NEWS: Kenneth Branagh shares his vision for Cinderella

The New York Observer‘s Rex Reed writes that James is “too sugary” for his taste and jokes that Madden’s Prince Charming is “carved out of foam rubber,” though he does praise the supporting cast. “The big improvement is the story of Ella’s family history, which was only hinted at in the famed 1950 Disney animated version. Father is now a handsome traveling salesman (Ben Chaplin) dashing enough to earn his daughter’s hero worship without question. Mother (Hayley Atwell) is a golden-hearted role model too good to be true. Derek Jacobi is a wise old king who wants to see his son marry his true love before he dies,” Reed writes. He also calls Blanchett’s performance “sinister and captivating.” In the end, he says, “There’s a refreshing surprise. Cinderella suspends kindness and courage, the two talismen she lives by, for a resolution that may shock you. Everyone in a fairy tale no longer lives happily ever after.”

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The 2015 Cinderella Is Absolute Magic!


The 2015 Cinderella is Absolute Magic. Last night, I feasted upon the Premier; and in every way, the 2015 Cinderella is Oscar-worthy. Don’t miss seeing this on the big screen. The movie does a couple of minor plot twists–just enough to allow you to feel that you are seeing a new flick. But nothing is weird or bizarre. It is very human–but humanity filled with the spirit of hope — distilled through the visions of several brilliant people.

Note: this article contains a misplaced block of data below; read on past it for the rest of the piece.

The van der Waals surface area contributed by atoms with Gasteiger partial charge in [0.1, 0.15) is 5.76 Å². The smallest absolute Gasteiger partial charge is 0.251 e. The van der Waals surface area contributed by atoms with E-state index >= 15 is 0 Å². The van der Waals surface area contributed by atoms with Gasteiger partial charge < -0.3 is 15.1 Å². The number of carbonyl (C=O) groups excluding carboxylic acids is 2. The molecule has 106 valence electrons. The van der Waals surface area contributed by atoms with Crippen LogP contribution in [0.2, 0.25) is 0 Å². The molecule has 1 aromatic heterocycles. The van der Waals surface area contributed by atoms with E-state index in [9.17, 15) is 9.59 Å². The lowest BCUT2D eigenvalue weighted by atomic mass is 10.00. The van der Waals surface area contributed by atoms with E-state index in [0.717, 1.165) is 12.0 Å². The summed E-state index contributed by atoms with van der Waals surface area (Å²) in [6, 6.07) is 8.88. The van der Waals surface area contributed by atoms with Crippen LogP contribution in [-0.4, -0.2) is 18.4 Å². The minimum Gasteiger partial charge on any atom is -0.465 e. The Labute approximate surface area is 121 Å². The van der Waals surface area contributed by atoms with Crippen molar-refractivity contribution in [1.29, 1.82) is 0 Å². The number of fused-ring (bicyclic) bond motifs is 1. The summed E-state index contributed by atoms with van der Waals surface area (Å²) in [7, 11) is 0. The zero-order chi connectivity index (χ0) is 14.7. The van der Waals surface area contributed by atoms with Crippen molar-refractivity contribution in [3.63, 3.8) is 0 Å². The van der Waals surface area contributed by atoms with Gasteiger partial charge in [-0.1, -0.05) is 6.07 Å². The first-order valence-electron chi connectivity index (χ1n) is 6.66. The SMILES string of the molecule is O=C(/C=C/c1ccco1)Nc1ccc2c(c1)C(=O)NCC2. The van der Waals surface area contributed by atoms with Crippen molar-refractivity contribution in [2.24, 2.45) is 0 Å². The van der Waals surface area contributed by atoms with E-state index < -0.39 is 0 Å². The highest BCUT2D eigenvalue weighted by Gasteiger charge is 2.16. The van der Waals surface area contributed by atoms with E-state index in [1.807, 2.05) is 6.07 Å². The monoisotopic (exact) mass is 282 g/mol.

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Sandy Powell’s Costume Designs for the 2015 Cinderella Are Dazzling


“Sandy Powell, who won Oscars for her costumes for The Young Victoria, Mrs. Henderson Presents, and The Aviator, recalls ‘One of the very first things I did in my research [for Cinderella] was investigate setting it in different periods.  The eighteenth century is really beautiful, but I was not interestedin it because that’s usually the pantomime version of ‘Cinderella.”  I wanted to avoid any similarity to pantomime.  I thought rather than be completely specific  in a period, let’s do my take on it as far as costumes were concerned.  I was kind of doing a 1940s, 1950s version of the ninetheenth century,’


“Like the other artists and designers, Powell enjoyed the freedom Branagh gave her to exercise her imagination.  ‘I did a lot of research,’ she continues.  ‘I presented Ken with all of that and we talked in great depth about each character.  As we developed costumes, I would show him the fitting pictures so he could see what was happening as we went along.’